Definition and Comparison
A data (science) project is a kind of information technology project where analyzing and modeling data are the most important activities. The objective of a software project is to build a digital product, while the objective of a data project is to understand and process data so as to make it actionable.
Science aims at knowledge, technology aims at action, at altering the world. Along the same lines, a data project seeks to know (and transform data to make it easy to know), while a software project seeks to create a digital artifact which can make changes on the physical or virtual world.
All software projects use data, but not every software project is a data project. Let's suppose we want to build an e-commerce website: lots of data will be needed and processed, but its analysis will not be the project's objective. Designing the architecture, creating a suitable user experience, implementing the API, and optimizing deployment are some of the tasks that will take much of the resources, but none of these tasks is directly related to data.
In some cases, however, borders are diffuse. It is a good idea to separate data intensive activities into a different project. Abilities required for data analysis and software development differ, which has to be a key consideration when staffing.
Data can be internal or external (to the company), proprietary or public.
The objective of a data project can be:
- Gaining insight to make informed decisions (Research)
- Internal (people, resources, processes)
- Producing a trained model to be used in a product (Product)
- Preparing data for sale (Sale)
- Optimize product mix for a key customer segment
- Create an image classifier for dog breeds
- Create an input pipeline to clean and store information from a pixel -an invisible image embedded in digital products in order to track users-
Information technology projects are always risky, and data projects particularly so, having a fail rate, some estimate, from 60 to 85%. The principal problems are seldom related to the technology itself: having a clear goal and integrating data analytics into organizational culture are more complex processes than any machine learning algorithm. The upside, on the other hand, can be enormous: from creating amazing products with unbeatable quality and unmatchable features to targeting a new unexplored market segment, the possibility of optimizing old and generating new revenue streams is substantial.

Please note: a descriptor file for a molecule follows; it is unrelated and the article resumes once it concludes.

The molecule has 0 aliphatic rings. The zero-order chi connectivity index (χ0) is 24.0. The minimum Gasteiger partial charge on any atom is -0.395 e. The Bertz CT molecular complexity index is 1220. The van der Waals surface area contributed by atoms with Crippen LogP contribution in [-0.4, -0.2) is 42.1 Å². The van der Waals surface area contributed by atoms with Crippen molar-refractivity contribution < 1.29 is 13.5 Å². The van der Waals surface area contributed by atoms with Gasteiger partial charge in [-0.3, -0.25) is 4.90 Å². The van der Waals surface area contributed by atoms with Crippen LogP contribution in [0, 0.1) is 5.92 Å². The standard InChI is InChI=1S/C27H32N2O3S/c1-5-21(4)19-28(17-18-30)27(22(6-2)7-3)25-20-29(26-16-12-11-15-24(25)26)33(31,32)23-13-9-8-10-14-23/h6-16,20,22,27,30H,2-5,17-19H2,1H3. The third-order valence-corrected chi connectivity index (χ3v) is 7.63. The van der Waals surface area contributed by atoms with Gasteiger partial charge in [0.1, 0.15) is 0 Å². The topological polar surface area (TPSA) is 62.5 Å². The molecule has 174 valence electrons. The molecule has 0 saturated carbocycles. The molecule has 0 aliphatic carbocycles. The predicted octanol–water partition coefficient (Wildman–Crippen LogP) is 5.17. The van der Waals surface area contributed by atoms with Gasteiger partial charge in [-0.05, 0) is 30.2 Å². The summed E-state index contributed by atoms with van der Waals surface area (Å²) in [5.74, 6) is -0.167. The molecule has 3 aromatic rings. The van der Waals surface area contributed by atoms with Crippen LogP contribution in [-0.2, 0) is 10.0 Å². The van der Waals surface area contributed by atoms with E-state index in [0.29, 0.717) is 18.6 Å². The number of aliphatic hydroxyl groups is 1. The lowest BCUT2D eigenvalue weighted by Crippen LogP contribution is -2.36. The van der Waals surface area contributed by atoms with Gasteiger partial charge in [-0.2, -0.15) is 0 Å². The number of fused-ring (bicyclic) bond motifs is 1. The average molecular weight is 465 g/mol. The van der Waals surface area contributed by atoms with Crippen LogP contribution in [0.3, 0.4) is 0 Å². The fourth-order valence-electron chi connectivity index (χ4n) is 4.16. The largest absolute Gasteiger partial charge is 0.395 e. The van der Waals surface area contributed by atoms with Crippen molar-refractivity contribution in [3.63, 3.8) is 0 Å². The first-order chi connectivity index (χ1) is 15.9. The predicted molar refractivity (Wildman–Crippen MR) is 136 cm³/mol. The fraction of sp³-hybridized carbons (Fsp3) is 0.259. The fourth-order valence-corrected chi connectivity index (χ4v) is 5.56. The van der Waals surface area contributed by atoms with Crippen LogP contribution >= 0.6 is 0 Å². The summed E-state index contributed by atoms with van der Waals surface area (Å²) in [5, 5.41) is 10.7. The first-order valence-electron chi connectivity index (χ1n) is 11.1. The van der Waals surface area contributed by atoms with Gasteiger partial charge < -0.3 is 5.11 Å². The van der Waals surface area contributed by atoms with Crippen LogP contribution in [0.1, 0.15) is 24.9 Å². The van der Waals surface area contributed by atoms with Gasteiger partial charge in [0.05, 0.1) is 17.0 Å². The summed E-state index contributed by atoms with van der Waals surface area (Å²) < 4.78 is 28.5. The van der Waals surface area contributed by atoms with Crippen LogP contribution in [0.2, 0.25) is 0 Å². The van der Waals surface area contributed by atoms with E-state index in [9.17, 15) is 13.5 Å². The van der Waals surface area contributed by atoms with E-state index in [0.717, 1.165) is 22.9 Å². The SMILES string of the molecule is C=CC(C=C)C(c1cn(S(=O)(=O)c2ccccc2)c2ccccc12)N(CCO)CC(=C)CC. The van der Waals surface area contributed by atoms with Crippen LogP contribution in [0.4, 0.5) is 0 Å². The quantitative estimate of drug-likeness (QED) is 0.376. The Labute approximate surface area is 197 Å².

Any project has to create value, as measured by business metrics. Starting a Machine Learning Project or a Deep Learning Project is a common mistake, the problem being that the methodology selection (machine learning, deep learning) should not be predetermined, it has to be the result of assessing the options to achieve the project's goal. Often, the newest processing techniques provide none or minimal advantage compared to a much simpler solution. Even if state of the art deep learning is required, many services (off-the-shelf cost-effective software) exist which can drastically reduce implementation costs.
Automate and Update
Automate manual, error-prone and time-consuming processes related to data entry. Update legacy systems, defined as old tools that are hard to use, integrate and understand. These are not data projects, but have tremendous power to improve data usage in the organization.
Keep the CRM updated with quality data. Pick and track customers' KPIs. Run experiments with cross and upselling, pricing, and assortment optimization.
Avoid or End Doomed Projects
Passing on a data project can be the best choice. In general, end or avoid anything without an specific business goal and metric. Make sure projects are aligned with the corporate strategy.‹ Previous: A Datacentric World Next: Statistics, Not Anecdotes ›